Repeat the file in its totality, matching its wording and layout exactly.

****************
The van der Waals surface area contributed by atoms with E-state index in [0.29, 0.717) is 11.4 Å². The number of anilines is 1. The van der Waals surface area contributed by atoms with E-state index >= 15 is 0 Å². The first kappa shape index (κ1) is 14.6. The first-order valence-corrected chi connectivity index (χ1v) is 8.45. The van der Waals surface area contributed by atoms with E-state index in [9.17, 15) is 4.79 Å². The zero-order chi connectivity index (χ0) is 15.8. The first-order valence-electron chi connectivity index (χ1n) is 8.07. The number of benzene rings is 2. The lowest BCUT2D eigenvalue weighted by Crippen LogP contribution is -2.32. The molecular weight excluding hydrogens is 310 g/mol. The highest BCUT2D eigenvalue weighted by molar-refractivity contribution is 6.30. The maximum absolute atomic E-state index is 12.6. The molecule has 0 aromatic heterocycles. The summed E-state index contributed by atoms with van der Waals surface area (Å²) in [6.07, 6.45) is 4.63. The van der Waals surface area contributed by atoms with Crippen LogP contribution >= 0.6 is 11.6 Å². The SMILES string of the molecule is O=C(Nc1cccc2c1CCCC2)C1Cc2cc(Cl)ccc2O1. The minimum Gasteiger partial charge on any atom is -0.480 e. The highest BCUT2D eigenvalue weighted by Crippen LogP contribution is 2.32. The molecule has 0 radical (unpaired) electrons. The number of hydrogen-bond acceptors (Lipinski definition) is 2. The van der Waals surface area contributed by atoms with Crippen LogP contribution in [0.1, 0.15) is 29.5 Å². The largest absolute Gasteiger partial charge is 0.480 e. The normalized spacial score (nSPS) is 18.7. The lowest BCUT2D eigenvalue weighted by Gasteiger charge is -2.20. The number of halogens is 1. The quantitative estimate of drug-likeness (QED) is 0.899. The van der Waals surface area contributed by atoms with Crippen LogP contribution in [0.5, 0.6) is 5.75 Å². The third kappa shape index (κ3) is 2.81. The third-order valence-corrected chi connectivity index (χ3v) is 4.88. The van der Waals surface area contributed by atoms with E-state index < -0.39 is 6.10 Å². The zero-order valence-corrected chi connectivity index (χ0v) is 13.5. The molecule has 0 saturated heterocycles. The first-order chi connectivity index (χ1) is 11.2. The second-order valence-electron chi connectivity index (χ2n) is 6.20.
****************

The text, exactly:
The van der Waals surface area contributed by atoms with E-state index in [0.29, 0.717) is 11.4 Å². The number of anilines is 1. The van der Waals surface area contributed by atoms with E-state index >= 15 is 0 Å². The first kappa shape index (κ1) is 14.6. The first-order valence-corrected chi connectivity index (χ1v) is 8.45. The van der Waals surface area contributed by atoms with E-state index in [9.17, 15) is 4.79 Å². The zero-order chi connectivity index (χ0) is 15.8. The first-order valence-electron chi connectivity index (χ1n) is 8.07. The number of benzene rings is 2. The lowest BCUT2D eigenvalue weighted by Crippen LogP contribution is -2.32. The molecular weight excluding hydrogens is 310 g/mol. The highest BCUT2D eigenvalue weighted by molar-refractivity contribution is 6.30. The maximum absolute atomic E-state index is 12.6. The molecule has 0 aromatic heterocycles. The summed E-state index contributed by atoms with van der Waals surface area (Å²) in [6.07, 6.45) is 4.63. The van der Waals surface area contributed by atoms with Crippen LogP contribution >= 0.6 is 11.6 Å². The SMILES string of the molecule is O=C(Nc1cccc2c1CCCC2)C1Cc2cc(Cl)ccc2O1. The minimum Gasteiger partial charge on any atom is -0.480 e. The highest BCUT2D eigenvalue weighted by Crippen LogP contribution is 2.32. The molecule has 0 radical (unpaired) electrons. The number of hydrogen-bond acceptors (Lipinski definition) is 2. The van der Waals surface area contributed by atoms with Crippen LogP contribution in [0.1, 0.15) is 29.5 Å². The largest absolute Gasteiger partial charge is 0.480 e. The normalized spacial score (nSPS) is 18.7. The lowest BCUT2D eigenvalue weighted by Gasteiger charge is -2.20. The number of halogens is 1. The quantitative estimate of drug-likeness (QED) is 0.899. The van der Waals surface area contributed by atoms with Crippen LogP contribution in [0.5, 0.6) is 5.75 Å². The third kappa shape index (κ3) is 2.81. The third-order valence-corrected chi connectivity index (χ3v) is 4.88. The van der Waals surface area contributed by atoms with E-state index < -0.39 is 6.10 Å². The zero-order valence-corrected chi connectivity index (χ0v) is 13.5. The molecule has 0 saturated heterocycles. The first-order chi connectivity index (χ1) is 11.2. The second-order valence-electron chi connectivity index (χ2n) is 6.20.